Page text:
9. Foreign and financial market exposures contributed to significant strains in the banking sector after the bursting of the stock market bubble. Although the downturn of the Canadian economy was relatively mild, non-interest income growth dropped from over 25 percent per year between 1996 and 2000 to virtually zero between 2001 and 2003 (Figure 1). With impaired assets and loan loss provisions up sharply, return on equity for the banking system as a whole fell from 15.8 percent in 1999 to 9.4 percent in 2002, but has since rebounded (Table 2).

Figure 1.
Figure 1.

Growth of income components of LBGs

Citation: IMF Staff Country Reports 2005, 116; 10.5089/9781451806984.002.A006

Source: OSFI.
Table 2.

Vulnerability Indicators of the Banking System 1/

article image
Sources: Bloomberg; Canadian Bankers Association; Haver Analytics; and Office of the Superintendent of Financial Institutions.

Unless otherwise indicated, based on data reported by the six largest chartered Canadian banks, which account for some 90 percent of the total market share.

All chartered banks.

10. Nevertheless, throughout both the growth spell and subsequent slowdown, LBGs continued to build up capital relative to risk-weighted assets. Total LBG capital increased by about 70 percent between 1996 and 2001, translating into a rise in the average capital ratio from 9.2 percent to 12.3 percent. Following a drop in both capital and risk-weighted assets in 2002, the average capital ratio increased to 13.3 percent in 2003, boosted by increases in capital and a further decline in risk-weighted assets. Throughout the period, all banks remained substantially above the minimum capital requirements set in the 1988 Basel capital accords.

11. LBGs have also reduced their off-balance sheet activities. Prior to 1998, LBGs took on increasing exposures in the derivatives markets as well as boosting other off-balance sheet exposures. These were scaled back in subsequent years, following the Russia and Brazil crises and the LTCM collapse. With one exception, the LBGs have not expanded—and in some cases made further sizable contractions in—their off-balance sheet activity since 1999.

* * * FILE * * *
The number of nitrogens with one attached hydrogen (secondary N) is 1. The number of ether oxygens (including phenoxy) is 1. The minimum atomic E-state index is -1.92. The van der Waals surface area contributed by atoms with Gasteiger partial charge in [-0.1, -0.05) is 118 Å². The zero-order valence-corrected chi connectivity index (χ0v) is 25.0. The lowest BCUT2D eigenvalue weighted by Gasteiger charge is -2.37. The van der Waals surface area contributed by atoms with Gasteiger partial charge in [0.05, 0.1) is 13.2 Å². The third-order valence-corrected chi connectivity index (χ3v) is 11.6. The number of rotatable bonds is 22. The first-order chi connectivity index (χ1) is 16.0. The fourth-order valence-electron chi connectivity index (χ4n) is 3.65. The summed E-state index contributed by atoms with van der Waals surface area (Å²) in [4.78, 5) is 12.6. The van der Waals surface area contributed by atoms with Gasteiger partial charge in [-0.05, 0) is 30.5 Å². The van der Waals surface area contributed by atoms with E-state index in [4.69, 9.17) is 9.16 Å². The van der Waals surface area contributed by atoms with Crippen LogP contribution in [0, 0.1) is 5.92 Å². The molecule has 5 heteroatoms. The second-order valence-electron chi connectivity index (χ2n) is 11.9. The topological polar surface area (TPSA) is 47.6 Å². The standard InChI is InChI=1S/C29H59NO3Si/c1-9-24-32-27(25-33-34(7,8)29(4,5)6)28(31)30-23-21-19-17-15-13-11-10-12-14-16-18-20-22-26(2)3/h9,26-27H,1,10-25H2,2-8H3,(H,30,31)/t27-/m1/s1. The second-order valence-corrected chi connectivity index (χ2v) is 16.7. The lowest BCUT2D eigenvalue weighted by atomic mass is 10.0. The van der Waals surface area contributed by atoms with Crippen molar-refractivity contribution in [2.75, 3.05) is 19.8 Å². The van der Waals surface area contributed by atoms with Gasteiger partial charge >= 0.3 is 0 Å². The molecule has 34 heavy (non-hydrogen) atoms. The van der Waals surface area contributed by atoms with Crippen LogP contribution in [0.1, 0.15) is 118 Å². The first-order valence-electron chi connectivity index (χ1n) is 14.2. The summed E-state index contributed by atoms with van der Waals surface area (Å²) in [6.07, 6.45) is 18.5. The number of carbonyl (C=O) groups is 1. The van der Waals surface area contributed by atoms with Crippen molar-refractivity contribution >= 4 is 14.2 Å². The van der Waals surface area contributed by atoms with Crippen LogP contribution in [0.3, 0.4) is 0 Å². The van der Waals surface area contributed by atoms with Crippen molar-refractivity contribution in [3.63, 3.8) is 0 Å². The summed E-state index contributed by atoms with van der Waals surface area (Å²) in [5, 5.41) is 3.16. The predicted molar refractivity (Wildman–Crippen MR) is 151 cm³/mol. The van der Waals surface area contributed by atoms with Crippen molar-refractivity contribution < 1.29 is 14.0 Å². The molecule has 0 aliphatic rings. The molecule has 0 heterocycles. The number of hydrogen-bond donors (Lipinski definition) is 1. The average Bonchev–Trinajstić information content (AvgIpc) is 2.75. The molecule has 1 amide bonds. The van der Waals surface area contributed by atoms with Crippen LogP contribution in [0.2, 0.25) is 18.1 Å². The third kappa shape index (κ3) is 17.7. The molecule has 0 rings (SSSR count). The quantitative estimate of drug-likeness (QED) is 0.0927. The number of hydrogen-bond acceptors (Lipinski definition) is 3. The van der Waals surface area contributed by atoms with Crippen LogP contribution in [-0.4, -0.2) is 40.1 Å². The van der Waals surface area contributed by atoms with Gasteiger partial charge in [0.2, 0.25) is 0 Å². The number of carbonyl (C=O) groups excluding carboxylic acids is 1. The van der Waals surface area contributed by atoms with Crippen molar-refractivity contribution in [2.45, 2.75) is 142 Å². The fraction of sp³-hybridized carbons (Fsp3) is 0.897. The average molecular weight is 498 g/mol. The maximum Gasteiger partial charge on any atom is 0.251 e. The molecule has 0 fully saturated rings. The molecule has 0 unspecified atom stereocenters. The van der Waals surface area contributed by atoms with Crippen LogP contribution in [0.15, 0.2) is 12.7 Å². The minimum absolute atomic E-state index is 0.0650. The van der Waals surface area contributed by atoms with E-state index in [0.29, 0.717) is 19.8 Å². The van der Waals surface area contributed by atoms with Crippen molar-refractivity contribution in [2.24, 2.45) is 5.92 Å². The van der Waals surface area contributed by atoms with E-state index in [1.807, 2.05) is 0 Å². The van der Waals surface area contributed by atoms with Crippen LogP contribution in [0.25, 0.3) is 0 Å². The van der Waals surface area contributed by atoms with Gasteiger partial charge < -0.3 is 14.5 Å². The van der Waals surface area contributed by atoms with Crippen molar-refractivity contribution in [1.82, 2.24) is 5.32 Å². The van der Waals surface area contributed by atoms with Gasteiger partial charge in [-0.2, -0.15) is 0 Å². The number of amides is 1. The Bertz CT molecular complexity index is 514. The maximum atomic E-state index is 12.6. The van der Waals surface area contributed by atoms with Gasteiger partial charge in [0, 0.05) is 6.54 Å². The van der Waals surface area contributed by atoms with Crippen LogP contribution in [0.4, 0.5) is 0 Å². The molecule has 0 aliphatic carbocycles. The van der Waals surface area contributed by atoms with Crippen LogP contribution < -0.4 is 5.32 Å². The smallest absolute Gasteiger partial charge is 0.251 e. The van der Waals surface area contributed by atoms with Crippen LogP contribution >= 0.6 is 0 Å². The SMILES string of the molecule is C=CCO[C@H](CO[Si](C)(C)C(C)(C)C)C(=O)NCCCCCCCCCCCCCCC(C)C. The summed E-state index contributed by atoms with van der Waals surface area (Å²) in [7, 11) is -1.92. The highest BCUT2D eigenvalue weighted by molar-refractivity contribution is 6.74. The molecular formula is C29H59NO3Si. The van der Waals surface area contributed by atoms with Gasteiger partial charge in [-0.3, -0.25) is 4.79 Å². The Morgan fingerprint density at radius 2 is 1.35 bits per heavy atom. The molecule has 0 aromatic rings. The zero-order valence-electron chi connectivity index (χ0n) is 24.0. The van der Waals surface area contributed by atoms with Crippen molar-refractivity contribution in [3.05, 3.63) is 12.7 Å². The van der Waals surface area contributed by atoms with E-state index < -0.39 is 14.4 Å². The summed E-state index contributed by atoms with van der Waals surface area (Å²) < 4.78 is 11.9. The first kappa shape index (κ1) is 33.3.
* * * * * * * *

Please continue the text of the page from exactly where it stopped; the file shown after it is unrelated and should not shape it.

12. Despite similar features, the business strategies of the six LBGs have not been identical and financial performance has been varied. The largest and one of the mid-tier LBGs deviated from the other institutions in that they built up their securities portfolio share more rapidly and reduced their share of mortgage loans. The financial performance of these two institutions has been quite different. The largest bank appeared to weather the post-2000 slowdown relatively comfortably, whereas profitability in the other bank—which had the fastest growing balance sheet and the most rapid buildup of securities investments of all LBGs—was quite volatile, culminating in pre-tax losses in 2002. One other LBG—the one with the fastest growing exposure to the mortgage market—also saw its profits fall to a very low level in 2002, whereas the other three institutions experienced only mild dips in profitability.

C. Market-Based Financial Soundness Indicators

13. Business strategies of the LBGs affect both the financial soundness of the individual institutions and that of the financial system as a whole. Increased diversification, both internationally and across different business lines, should in principle yield better risk profiles for financial institutions. But when diversification takes place at the expense of lower capital or profitability, or increased earnings volatility, financial soundness may not necessarily improve—as reflected in the recent performance of individual banks. Moreover, were all LBGs to diversify in the same direction, systemic vulnerability (i.e., the risk of several banks experiencing distress at the same time) to large, common shocks could increase even if each bank individually was better hedged against risks.